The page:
View Full Version : ''Air, Parts 1 & 2'' - FINAL DRAFT

Homer 120
December 25th, 2012, 01:09 AM
Found this on SimplyScripts, not sure whether this is the right place to post it or not but as it relates to the first two parts of AIR thought it would be better placed here.


It's listed as 'Final Draft' but with LOADS of changes from the aired version, different dialogue etc. Quite interesting to read.

December 25th, 2012, 01:28 PM
I just read it. It's surprisingly good.

The flashbacks are intertwined with the story itself.
Even though we're still revealed how they got into the Destiny, they don't try to overly lengthen it allowing us to get into the characters and the small bits of chemistry that would come to define them throughout the series.
Rush being with Eli in the beginning was a nice decision.
Eli's relationship with his mom is more thought out and more sentimental.
Seeing Young with his wife established a small bit of his character, I would of liked her more had this been included.
The destruction scenes in said flashbacks are just that, consisting of dialing the gate; hectic, fast and appropriate of the situation at hand.
The reason for dialing the gate is also more metaphorically murky and sinister.
I could just imagine Young fainting in the best possible way, a combination of old and new Stargate.
Scott felt like he had some experience in command, his dialog here is more representative of the young, eager military cadet than his entire character in the series.
Eli's lines were somehow funner. The Google bit felt appropriate, decent and well thought out.
Seeing Eli with Chloe was a sweet way to start things off, it managed to be somewhat natural.
Speaking of Chloe, her character manages to be really sweet and inviting the way she's written, the dialogue about what the senator did with cake was both warm and reflective.
Rush here is oddly enough the same person which he would be in Season 2, trying desperately to fix the ship, giving advice against such actions such as dialing the ship, generally trying his best to keep it all together. (Of course that sinister side is still there from Season 1, but his dialogue here is less Desmond and more Rush.)
Tamara Johannasen has brevity with a side of uncertainty mixed in, the speeches she makes about determination are bold and the small comments she makes about the ship seamlessly fit in with the group while the choices she makes regarding her resignation are oddly human; this is a character which I could truly see as somebody who would take medicine first, do the same things an up and coming doctor would do while at the same time, see her as having issues and flaws.
The entire thing with the senator felt more natural and the seeds of love between Chloe and Scott would be effectively and subtly placed.
Young's determination really goes well here, you can see what type of stuff he's going through. Trying to be devoted, trying to be an essential part of the team (to the point where he's sacrificing himself), trying to show his worth.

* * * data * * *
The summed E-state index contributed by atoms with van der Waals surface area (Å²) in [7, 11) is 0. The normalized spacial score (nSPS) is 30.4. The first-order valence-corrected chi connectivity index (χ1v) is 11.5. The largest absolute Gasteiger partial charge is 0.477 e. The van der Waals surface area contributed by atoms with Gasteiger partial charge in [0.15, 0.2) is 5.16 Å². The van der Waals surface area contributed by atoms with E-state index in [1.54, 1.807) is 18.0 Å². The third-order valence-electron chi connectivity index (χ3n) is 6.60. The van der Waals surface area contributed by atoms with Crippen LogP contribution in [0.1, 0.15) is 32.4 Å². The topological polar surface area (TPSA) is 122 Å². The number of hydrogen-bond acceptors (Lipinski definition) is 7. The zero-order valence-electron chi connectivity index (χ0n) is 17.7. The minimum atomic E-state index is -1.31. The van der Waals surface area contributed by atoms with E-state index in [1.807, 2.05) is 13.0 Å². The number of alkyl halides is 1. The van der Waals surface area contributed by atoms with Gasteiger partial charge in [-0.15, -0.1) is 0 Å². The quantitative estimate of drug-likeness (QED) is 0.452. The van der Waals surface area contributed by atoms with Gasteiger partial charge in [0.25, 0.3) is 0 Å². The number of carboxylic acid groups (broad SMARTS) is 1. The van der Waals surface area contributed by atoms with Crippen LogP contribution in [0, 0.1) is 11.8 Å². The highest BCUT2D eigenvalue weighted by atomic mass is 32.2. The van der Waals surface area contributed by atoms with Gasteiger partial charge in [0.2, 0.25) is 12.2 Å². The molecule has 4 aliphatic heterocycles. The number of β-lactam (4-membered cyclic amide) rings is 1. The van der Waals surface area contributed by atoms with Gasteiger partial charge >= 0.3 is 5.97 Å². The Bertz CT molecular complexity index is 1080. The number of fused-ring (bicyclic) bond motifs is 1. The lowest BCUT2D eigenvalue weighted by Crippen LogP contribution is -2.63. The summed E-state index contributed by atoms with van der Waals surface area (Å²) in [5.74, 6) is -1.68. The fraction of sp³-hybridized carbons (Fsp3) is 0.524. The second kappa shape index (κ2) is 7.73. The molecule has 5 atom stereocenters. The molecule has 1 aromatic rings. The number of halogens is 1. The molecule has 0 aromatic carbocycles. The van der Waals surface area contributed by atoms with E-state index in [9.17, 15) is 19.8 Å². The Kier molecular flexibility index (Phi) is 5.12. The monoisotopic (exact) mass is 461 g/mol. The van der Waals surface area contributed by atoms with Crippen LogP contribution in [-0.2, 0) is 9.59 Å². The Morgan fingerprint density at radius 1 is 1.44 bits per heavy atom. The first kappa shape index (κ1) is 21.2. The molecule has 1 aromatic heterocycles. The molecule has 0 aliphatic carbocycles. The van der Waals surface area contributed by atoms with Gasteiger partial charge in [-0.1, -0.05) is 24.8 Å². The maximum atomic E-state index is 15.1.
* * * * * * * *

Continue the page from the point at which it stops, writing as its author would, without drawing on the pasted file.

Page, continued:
The rivarly between Young and Rush is more reasonable here. Young assumes that since Rush is an expert of the ship he alreadys knows it but Rush yells at Young for assuming action on the address. It effectively states their sides. Young is the person who puts his people first and isn't willing to not take chances going by the book while Rush is the person who has a seeming connection to the ship, a desire to take risks and keep everyone on here for it's benefit, regardless of whether or not they have thoughts of their own.
Brodie getting hurt should of been added, it reflected the harsh environment.
The minor characters get more of a mention here, occupations, relations to the plot, importance.
The backstory regarding the ancients/9th chevron/Stargate was more suitable than the technobabble saw in the aired version.
A streetgang with ships, now that is the perception of the LA. The streetgang fits in perfectly with their trading methodology which provides a bridge to real life in the form of territory, domination, monopoly and pure profit.
Eli's overconfidence really comes in good here, he really thought that he could do no harm because he solved the puzzle and proclaimed his brilliance.
The family bond is more evident here even though they're seperate, the scenes regarding the comments about the canned food was natural and the various comments they make about the things they see project a unique atmosphere.
Amanda Tapping wasn't in there, which was good because it effectively shifted the focus on Destiny. O'Neill served as an effective bridge and he should of been the only one in the aired version.
Hamilton is classic Stargate.
The panic was an intended part of the pilot but imagining the panic just provides much better results.
The communication stones here was I felt better managed than in the aired version.

Overall. Had this version aired the show might of stood a better chance; the script makes the characters inevitable and interesting. It makes the Destiny into a decent setting and it's an effective reflection of the dark character drama which the SG guys wanted. It even fixes many of the flaws providing effective introductions to SG staples while creating a path for the road ahead. It's clear that there's going to be a struggle onboard but it's also clear that there's going to be some form of future ahead for the Destiny and it's occupants. It's nicely paced, there are few scenes which waste time and it's just a good read overall. I don't know what the final part of the draft was like but I like that I can imagine the people going through the Stargate looking for the mineral as the ending of "Air", gets people excited for the adventure they'll go through.